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Elaine Campaner, Christmas island, from the series lapped, 2005, pigment print, 67 x 89.3cm, Museum of Contemporary Art, donated through the Australian Government’s Cultural Gifts Program by Henry Ergas, 2009, Image courtesy and © the artist
Remain in Light: Photography from the MCA Collection provides a broad overview of contemporary photographic practice from the 1960s to the present day. During this periodphotography underwent a tumultuous redefinition by contemporary artists and broke free of its constrictive, solely media based context. Photography is a ubiquitous form of representation and a highly accessible art form. All visitors to Remain in Light will
have been involved with it either as photographer or subject.
Remain in Light includes works from key genres of contemporary photography including documentary, serial photography, performance documentation and studio manipulation of the photographic image. The range of media in the exhibition includes black and white photography, artist books, photo-lithography, objects and digitally created photography.
The exhibition includes works from both the JW Power and MCA Collections. The JW Power Collection is managed by the MCA and includes
a diverse setof works purchased from the late 1960s through to the late 1980s. Through selected examplesfrom this collection – including works by Lewis Baltz, Christo and Barbara Kruger Remain in Light traces developments in photography and its emergence as a major art form. . The exhibition also includes major photo book works by the American west coast pop artist Ed Ruscha whose humorous deadpan photography set a visual style for conceptualism and photo-documentation.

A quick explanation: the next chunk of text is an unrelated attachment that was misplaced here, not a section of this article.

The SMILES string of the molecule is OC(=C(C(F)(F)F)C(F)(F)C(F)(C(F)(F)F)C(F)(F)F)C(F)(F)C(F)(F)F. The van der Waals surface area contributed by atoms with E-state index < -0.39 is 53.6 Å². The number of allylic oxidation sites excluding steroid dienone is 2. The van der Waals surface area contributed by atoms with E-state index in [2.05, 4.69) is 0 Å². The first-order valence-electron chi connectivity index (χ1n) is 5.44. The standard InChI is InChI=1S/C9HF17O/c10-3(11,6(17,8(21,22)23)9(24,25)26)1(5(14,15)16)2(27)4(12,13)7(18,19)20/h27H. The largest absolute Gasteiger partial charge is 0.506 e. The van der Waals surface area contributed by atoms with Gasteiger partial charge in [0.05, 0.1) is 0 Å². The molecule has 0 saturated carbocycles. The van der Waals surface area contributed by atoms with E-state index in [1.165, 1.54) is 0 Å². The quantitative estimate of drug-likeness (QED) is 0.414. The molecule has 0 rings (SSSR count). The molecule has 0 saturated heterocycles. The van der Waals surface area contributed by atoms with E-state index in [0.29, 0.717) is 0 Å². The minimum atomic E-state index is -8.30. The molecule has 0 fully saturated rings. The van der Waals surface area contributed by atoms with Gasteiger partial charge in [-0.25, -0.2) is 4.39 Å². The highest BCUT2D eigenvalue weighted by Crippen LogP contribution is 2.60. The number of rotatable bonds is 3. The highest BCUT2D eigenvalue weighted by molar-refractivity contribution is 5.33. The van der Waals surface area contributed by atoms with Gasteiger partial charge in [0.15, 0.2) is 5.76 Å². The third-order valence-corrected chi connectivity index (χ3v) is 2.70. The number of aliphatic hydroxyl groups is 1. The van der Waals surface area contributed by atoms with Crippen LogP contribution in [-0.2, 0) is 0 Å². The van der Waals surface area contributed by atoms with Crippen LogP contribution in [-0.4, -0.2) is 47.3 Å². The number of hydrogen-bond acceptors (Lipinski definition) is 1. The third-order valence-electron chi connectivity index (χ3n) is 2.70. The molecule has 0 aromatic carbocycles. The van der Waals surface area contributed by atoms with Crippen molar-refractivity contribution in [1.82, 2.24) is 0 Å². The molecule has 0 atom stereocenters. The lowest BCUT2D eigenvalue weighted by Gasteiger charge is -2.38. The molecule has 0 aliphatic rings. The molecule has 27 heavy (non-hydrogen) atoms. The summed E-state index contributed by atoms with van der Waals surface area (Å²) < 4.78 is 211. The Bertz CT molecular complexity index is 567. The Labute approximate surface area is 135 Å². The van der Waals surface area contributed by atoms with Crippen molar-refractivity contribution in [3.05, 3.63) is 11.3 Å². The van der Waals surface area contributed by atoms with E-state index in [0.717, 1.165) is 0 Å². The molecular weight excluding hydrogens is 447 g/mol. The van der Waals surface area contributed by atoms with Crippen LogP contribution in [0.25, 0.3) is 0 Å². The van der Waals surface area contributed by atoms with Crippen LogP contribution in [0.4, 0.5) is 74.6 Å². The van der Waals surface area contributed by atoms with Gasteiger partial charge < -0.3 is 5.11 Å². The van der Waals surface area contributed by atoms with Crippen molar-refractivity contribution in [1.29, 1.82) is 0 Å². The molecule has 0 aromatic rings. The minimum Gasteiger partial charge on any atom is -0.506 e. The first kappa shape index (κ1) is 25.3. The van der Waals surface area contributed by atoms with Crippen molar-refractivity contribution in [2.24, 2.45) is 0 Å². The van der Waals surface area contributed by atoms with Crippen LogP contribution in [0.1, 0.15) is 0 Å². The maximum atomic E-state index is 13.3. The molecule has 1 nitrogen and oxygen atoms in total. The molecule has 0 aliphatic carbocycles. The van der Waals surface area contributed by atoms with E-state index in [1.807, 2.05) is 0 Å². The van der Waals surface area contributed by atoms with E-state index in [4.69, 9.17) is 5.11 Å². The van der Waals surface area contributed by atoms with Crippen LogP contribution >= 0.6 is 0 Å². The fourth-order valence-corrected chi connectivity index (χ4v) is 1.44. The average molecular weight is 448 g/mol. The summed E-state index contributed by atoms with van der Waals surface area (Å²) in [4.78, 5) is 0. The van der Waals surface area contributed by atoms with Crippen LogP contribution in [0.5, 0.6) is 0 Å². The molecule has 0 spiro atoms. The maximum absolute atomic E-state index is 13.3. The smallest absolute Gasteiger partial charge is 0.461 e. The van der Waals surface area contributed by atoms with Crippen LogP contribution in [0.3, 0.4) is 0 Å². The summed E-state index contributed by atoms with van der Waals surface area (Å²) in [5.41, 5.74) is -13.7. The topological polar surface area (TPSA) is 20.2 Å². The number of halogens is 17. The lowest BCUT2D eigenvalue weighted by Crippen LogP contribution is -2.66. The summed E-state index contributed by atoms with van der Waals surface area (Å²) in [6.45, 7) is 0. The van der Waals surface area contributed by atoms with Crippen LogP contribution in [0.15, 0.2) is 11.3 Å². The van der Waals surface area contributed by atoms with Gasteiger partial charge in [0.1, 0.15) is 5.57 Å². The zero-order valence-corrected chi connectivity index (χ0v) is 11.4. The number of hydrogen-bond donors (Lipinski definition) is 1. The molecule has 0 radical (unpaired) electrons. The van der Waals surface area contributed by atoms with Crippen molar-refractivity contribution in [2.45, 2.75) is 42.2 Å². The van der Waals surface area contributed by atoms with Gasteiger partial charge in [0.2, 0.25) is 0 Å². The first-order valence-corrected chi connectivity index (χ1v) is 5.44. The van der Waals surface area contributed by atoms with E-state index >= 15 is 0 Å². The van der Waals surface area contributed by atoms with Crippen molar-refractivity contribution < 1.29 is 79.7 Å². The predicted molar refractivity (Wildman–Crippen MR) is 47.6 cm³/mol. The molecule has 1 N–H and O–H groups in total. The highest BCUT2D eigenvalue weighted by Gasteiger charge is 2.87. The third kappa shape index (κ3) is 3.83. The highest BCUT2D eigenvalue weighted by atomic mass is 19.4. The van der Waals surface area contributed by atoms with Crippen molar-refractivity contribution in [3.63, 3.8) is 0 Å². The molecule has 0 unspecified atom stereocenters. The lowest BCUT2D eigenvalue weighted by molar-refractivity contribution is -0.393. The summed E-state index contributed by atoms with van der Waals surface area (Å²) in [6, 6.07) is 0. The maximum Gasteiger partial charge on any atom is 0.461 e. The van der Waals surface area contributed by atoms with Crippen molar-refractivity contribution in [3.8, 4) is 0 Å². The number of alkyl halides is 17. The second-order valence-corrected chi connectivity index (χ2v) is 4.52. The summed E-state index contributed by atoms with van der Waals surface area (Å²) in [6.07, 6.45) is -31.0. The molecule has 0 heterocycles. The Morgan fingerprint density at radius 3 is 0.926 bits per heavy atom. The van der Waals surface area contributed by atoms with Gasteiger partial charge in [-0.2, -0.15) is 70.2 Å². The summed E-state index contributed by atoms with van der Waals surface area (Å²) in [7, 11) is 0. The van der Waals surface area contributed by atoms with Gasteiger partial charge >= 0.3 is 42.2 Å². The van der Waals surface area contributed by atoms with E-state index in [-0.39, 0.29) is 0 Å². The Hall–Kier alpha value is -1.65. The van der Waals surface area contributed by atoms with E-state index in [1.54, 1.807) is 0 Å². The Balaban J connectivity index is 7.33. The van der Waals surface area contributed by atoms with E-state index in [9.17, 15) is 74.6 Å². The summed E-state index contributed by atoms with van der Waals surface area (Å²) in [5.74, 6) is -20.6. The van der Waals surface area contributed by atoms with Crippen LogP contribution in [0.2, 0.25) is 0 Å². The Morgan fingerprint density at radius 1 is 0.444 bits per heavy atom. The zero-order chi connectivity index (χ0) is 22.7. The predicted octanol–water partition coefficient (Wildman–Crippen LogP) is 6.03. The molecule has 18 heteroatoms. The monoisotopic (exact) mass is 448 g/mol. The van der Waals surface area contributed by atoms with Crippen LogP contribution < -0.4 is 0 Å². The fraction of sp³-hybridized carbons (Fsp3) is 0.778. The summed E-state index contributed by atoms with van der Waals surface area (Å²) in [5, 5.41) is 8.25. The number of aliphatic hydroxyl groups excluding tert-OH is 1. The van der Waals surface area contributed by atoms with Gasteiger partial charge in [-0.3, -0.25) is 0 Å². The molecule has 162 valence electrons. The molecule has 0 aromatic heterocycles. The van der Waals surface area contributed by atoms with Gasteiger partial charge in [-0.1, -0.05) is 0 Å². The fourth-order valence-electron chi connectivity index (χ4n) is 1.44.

Remain in Light
also illustrates the re-invigoration of traditional genres of photographic practice in recent decades. For example, the exhibition traces the development of the contemporary photo documentary movement from American Mary Ellen Mark through to one of her former workshop students, Aboriginal photographer Ricky Maynard to the landscape as seen through the work of another Tasmanian photographer, David Stephenson. From the photo-document to mass-produced imagery to the rise of online platforms as a way of distributing images, photography is at the centre of critical debates and themes throughout late twentieth century art. Through exhibition, publishing and collection development programs, the MCA has been at the forefront of many of these discussions in Australia, reflected inRemain in Light by the inclusion of works by Patricia Piccinini, Tracey Moffatt and Rosemary Laing, all artists with whom the MCA has worked with extensively.
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